Power 100 List
Today out in Hollywood, The Hollywood Reporter in partnership with Lifetime, hosts its annual breakfast honoring women working in Hollywood. It's the one day of the year where Hollywood stops and recognizes the under appreciated, and underemployed women. I'm sure all the speeches will talk about how great everything is for women and how far women have come in the business - but we all know the real story- it sucks to be a woman in Hollywood, especially on the movie side of the equation.
The breakfast coincides with the release of the Power 100 list.
Here are the top 10:
1. Anne Sweeney, co-chairman, Disney Media Networks; president, Disney-ABC Television Group
2. Amy Pascal, chairman, Sony Pictures Entertainment Motion Picture Group; co-chairman, Sony Pictures Entertainment
3. Nancy Tellem, president, CBS Paramount Network Television Entertainment Group
4. Stacey Snider, co-chairman and CEO, DreamWorks SKG
5. Judy McGrath, chairman and CEO, MTV Networks
6. Oprah Winfrey, chairman, Harpo Inc.
7. Dana Walden, chairman, 20th Century Fox Television
8. Nina Tassler, president, CBS Entertainment
9. Bonnie Hammer, president, USA Network and Sci Fi Channel
10. Shari Redstone, president, National Amusements; vice chairman, CBS Corp., Viacom and Midway Games
Read the rest of the list: Power 100 List
Katherine Heigl- Movie Star Feminist
Heigl best known as Dr. Izzie Stevens on the ABC hit Grey's Anatomy jumped to the top tier of female film actresses with her role in this past summer's smash hit, Knocked Up. As the cover girl of the January issue of Vanity Fair, she reveals that she thought that Knocked Up was
"a little sexist. It paints the women as shrews, as humorless and uptight, and it paints the men as lovable, goofy, fun-loving guys. It exaggerated the characters, and I had a hard time with it, on some days. I’m playing such a bitch; why is she being such a killjoy? Why is this how you’re portraying women? Ninety-eight percent of the time it was an amazing experience, but it was hard for me to love the movie.”Her pricetag has gone up from $300,000 for Knocked Up (Judd Apatow- don't you think you should give her a bonus or buy her a house or something since you have made millions off the film?)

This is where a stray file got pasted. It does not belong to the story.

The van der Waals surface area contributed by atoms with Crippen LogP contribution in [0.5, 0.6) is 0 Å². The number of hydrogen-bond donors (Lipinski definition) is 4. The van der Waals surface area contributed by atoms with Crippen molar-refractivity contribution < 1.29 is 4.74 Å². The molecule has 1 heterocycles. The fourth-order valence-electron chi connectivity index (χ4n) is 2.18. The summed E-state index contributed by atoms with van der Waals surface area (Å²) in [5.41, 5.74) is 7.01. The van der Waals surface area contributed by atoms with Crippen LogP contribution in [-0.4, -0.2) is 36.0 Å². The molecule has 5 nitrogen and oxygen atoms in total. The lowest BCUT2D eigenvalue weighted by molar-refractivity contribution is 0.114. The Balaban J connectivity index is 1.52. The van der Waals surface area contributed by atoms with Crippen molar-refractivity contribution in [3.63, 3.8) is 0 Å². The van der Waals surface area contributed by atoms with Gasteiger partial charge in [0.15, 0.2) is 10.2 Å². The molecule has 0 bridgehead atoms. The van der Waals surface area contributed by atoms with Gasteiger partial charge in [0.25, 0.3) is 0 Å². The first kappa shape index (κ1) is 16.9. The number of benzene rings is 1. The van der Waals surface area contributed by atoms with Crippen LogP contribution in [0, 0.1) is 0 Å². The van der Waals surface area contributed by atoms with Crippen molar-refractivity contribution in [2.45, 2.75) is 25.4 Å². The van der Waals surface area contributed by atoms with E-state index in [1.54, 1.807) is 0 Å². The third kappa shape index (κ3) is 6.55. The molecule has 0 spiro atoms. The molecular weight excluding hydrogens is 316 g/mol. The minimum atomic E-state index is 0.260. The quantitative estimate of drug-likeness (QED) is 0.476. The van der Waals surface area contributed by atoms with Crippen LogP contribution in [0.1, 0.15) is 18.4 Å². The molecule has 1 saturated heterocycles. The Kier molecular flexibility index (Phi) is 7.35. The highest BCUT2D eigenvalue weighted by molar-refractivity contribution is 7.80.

Can't wait to read the full piece. The writer of the piece is feminist author Leslie Bennetts.
Early Hollywood Films Tackle Social Issues
The Museum of Modern Art in NY this week is featuring early Hollywood films that focused on social issues. This was the time in Hollywood when women writers and directors were plentiful. Several of the films feature screenplays by Jeane Macpherson who worked regularly with Cecil B. DeMille. Other women featured at MOMA include: Julia Crawford Ivers; Elizabeth Pickett; Helen Holmes.
Have you ever heard of any of these women? Probably not. We need to take back our history.
A four DVD boxset with even more films including a 1916 one by Lois Weber entitled Where Are My Children which was about abortion is now available.
Info on the MOMA screenings: Social Issues in American Film 1900-1934
Buy the box set: Social Issues in American Film 1900-1934
Listen to the Steven Higgins, curator of the film series at MOMA, on the Leonard Lopate Show:
Sucks to be bought by a multi-national corporation. 65 of Oxygen's employees are losing their jobs in the transition which is 25% of the employees.
DVDs Out This Week
I never heard of this film but it looks quite interesting.
Antonia- Wide-eyed with the collective dream of turning their all-girl rap group into a viable enterprise, four Sao Paulo friends (Negra Li, Cindy Mendes, Leilah Moreno and Jacqueline Simão) embark on an all-or-nothing quest to succeed in a cutthroat industry. Along the way, they sacrifice everything -- including their close friendship -- to overcome preconceived notions about their abilities, as well as the poverty, violence and sexism surrounding them. (Netflix)
Battlestar Galactica: Razor- if you missed it on Sci-Fi over the Thanksgiving weekend, you can now get it on DVD with added scenes and commentaries.